The Caribbean's geriatric facility
In recent weeks some media outlets have once again underscored Cuba's surprising demographic trends, pointing out that the country features demographic characteristics of a developed nation, but saddled by a Third-World economy. In that vein, the daily Granma, the Communist Party of Cuba's (PCC) official publication, recently published figures updated since the last census (2012), generated in 2015 by the National Bureau of Statistics and Information’s Population and Development Studies Centre.
As the regime often does, its statistics contain certain adjustments and a little makeup to keep them from straying too far from the ideal they wish to project. Just to mention the most glaring example: the document states that the migration balance in 2015 was less than 25,000; that is, just over 25,000 more people abandoned the island than moved to it.
It is difficult to reconcile this figure with the migration figures from the United States, Ecuador, Panama, Mexico, Spain and other countries that regularly receive Cuban exiles/emigrants. I have not seen exact statistics in this regard, but the numbers consulted suggest that the exodus last year was at least double what the authorities in Havana report.
The statistical manipulation involved a change in the emigrants' classification, the result of Cuba's latest immigration reform: before 2013 those who left the island without intending to return were classed under "indefinite leave permit" if the Government authorized them to travel, or "illegal exit" if they left at their own risk. Now those people are simply termed "residents living abroad" who, in theory, can return to the country in the following two years without losing their status as citizens under the regime. In this way they do not count as migrants, nor are they subtracted from calculations of the total population.
As reality is one thing, and demographic analysis another, the negative forecasts seem to be confirmed sooner and sooner. A decade ago it was estimated that by 2025 the number of retirees would equal that of active workers. Today it is believed that this parity could materialize in 2021.
While the 2012 census indicated that 18.3% of the Cuban population was 60 or over (2,041,392 citizens) and exceeded by more than one percentage point those ages 0-14, today almost 20% of Cubans are 60 or older, accounting for some 2,200,000 people, while the population age 0 to 14 represents only 16% of the total population. A change so sudden (three and a half percentage points in just three years) indicates that something is very wrong, both in the statistical system and in society as a whole.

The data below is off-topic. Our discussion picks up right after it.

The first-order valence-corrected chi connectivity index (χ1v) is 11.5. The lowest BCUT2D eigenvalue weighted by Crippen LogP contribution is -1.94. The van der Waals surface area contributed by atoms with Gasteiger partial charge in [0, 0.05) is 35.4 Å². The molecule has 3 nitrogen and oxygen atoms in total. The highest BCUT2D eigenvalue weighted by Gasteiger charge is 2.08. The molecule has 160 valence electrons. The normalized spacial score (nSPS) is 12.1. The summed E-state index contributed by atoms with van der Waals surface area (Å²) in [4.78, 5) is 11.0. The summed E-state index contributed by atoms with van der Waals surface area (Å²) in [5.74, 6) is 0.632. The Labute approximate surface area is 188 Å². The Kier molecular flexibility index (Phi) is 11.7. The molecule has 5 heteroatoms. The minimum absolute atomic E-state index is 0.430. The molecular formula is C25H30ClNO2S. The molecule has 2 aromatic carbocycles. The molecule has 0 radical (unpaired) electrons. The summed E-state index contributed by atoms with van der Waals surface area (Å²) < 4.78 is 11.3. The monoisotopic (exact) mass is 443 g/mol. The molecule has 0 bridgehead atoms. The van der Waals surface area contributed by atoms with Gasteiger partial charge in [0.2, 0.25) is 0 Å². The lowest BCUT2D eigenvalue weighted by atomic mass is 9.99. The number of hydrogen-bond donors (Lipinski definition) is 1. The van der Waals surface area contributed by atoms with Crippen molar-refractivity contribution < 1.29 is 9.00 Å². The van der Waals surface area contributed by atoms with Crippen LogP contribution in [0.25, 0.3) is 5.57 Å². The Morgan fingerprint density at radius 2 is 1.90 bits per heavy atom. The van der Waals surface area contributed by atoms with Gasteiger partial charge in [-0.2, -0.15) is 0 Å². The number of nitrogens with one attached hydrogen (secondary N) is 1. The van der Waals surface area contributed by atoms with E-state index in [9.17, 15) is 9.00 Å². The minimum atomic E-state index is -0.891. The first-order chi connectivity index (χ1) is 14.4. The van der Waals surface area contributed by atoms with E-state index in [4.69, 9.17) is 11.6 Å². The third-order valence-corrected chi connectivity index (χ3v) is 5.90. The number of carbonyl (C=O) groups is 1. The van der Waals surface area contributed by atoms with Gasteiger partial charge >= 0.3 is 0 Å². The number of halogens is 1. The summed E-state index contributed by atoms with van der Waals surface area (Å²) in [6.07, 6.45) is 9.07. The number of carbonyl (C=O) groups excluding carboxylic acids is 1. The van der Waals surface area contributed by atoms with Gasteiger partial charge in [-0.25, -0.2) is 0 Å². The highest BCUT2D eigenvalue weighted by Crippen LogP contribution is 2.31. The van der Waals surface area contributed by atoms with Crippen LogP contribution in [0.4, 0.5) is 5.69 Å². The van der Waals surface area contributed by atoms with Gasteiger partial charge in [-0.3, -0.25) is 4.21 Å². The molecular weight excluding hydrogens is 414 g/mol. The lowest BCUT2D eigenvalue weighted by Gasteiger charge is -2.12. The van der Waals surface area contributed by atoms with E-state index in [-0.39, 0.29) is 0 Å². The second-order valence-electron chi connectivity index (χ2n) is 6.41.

Until recently the official interpretation of the demographic data was both facile and triumphalist, like almost everything emanating from the government. The declining birth rate and ageing of the population provided "irrefutable evidence" of the development and modernization provided by Communism. In these regards Cuba was on the same level as the most advanced countries in Europe, etc. And if the number of elderly grew, it was due to an increase in life expectancy, thanks to the advances of socialist medicine. If the number of children dropped it was because, thanks to Castroism, women controlled their sexuality and had been liberated from domestic slavery.
These arguments served to evade such basic aspects as the causes and consequences of migration, the incidence of divorce, abortion and suicide, deteriorating economic conditions, and the absence of measures to bolster birth rates.
The problem with ideology is that it normally cannot withstand reality's onslaughts. No matter how they try to manipulate the statistics, or sweeten their interpretation, it is evident that Cuba is turning into a kind of giant geriatric facility, and soon the number of pensioners will exceed that of the economically active.